“We exercise our copyright to benefit the people of California,” Linda Brown, deputy director of California’s Office of Administrative Law, told the paper earlier this month. “We are obtaining compensation for the people of California.”

. . .

Oregon relented in June following negotiations with Mr. Malamud and Mr. Stanley.

Mr. Malamud told the Press Democrat he is willing to go to court.

“If that happens, it opens the doors to innovation,” he said.

My Lunch with Carl

I taught resources in the law at San Jose State University for about a decade.  One thing I told all of my students is that, at some point in their careers, they HAD to hear Bob Berring speak in public.  I instructed them to keep an eye out for presentations he’d be making so that they could attend one of them.  I told my students that they simply couldn’t retire until they had done this.  I still feel that same way about Bob, but since he’s now moved to the Dark Side of teaching contracts law, these librarian-focused speaking engagements of his are much less common.

But last week Erika and I had the pleasure of having lunch with Carl Malamud, and starting this fall all of our students in advanced legal research are going to receive the same admonishment from us:  They have to hear Carl speak.

Those of you attending AALL in Portland  will have such an opportunity and really should attend the Hot Topic session on Sunday, July 13 at 4:15 p.m., Push Back and Push Forward — Open Access in Oregon and Beyond.   You have my personal money-back guarantee that you will find Carl’s presentation entertaining, motivating and inspiring.  And you might be outraged as well — perhaps, even, at Carl.

Carl will be sowing the seeds for the “Doctrine of Primary Coverage,” and you don’t want to miss this.

Tim Stanley is way cool too, and his guest appearance in our advanced legal research class last year was, without doubt, the highlight of the course.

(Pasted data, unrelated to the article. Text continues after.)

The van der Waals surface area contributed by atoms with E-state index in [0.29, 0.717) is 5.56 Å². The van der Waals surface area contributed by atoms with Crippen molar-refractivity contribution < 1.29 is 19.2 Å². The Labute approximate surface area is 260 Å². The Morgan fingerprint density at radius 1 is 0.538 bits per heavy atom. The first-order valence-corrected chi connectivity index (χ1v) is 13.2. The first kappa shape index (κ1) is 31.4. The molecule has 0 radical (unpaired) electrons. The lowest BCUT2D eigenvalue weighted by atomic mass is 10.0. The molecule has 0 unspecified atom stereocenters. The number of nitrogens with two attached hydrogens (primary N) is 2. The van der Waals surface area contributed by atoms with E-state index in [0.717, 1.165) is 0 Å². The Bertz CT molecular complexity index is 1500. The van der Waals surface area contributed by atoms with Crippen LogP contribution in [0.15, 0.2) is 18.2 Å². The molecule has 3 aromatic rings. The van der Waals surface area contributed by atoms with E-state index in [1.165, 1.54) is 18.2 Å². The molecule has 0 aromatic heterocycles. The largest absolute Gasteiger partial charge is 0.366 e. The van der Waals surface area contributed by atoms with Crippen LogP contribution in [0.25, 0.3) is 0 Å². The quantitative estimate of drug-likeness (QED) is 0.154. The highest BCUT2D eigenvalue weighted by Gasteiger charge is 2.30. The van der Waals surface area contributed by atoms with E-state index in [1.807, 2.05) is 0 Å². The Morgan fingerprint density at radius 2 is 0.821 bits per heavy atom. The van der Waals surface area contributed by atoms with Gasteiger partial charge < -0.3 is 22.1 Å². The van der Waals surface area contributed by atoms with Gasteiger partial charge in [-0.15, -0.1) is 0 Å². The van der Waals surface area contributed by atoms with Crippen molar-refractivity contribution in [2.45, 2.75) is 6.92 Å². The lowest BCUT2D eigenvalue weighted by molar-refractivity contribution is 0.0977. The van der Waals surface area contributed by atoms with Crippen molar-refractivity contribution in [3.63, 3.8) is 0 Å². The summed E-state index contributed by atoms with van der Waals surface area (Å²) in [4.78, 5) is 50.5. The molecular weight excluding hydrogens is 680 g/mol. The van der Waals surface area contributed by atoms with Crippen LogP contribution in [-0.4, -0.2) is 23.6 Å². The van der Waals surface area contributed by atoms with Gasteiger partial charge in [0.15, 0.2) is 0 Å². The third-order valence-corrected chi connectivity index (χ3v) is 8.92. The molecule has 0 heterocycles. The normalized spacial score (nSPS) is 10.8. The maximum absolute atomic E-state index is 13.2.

Who:  Tim Stanley and Carl Malamud

What:  AALL Hot Topic, “Push Back and Push Forward — Open Access in Oregon and Beyond.”

Where:  OCC-Portland Ballroom 254

When:  Sunday, July 13, 2008, 4:15 p.m.

Why:  To liberate the law.

Oregon and The Power of Persuasion

According to a detailed, must-read report of the Oregon laws copyright dispute hearing carried by the Loaded Orygun, the hearing “was an astonishing display of open-mindedness and respect for informed opinion that resulted in a victory for the public interest.”   As Loaded Orygun’s post ” Shocking Democracy In LCC Hearing: Decision Actually Swayed by Testimony!” reports:

 Carl Malamud and Karl Olson testified first, making arguments strongly based in case law history. Tim Stanley of Justia.org followed, expressing the impact that the LCC’s decision would have on his business, and also expressing a desire to serve as a facilitator in effective public discourse about the law. They had been pursuing a case in Federal court, which was clearly a concern of the LCC members. The LCC also took verbal testimony from three Oregon residents, the authors of this blog post: Pete Forsyth, a collaboration consultant; Bart Massey, a PSU professor and open source advocate; and Amy Sample Ward, formerly of the Chalkboard Project and current project manager for Connectipedia.org. A number of others, including wiki inventor Ward Cunningham and Portland attorney Matthew Whitman, submitted written testimony. Every legislator was thoroughly engaged with the process, . . .

It brings to mind the words of Margaret Mead:  “Never doubt that a small group of thoughtful, committed citizens can change the world. Indeed, it’s the only thing that ever has.”

For those of you who will be in Portland in a couple of weeks, you’ll get to meet these free access thoughtful, committed citizens and learn what they are next setting their sights upon.

Who:  Tim Stanley and Carl Malamud

What:  AALL Hot Topic, “”Push Back and Push Forward — Open Access in Oregon and Beyond.” 

Where:  OCC-Portland Ballroom 254

When:  Sunday, July 13, 2008, 4:15 p.m.

Why:  To liberate the law.

More on Oregon

Carl Malamud’s Oregon page is now updated with the testimony from last week’s hearing:

http://public.resource.org/oregon.gov/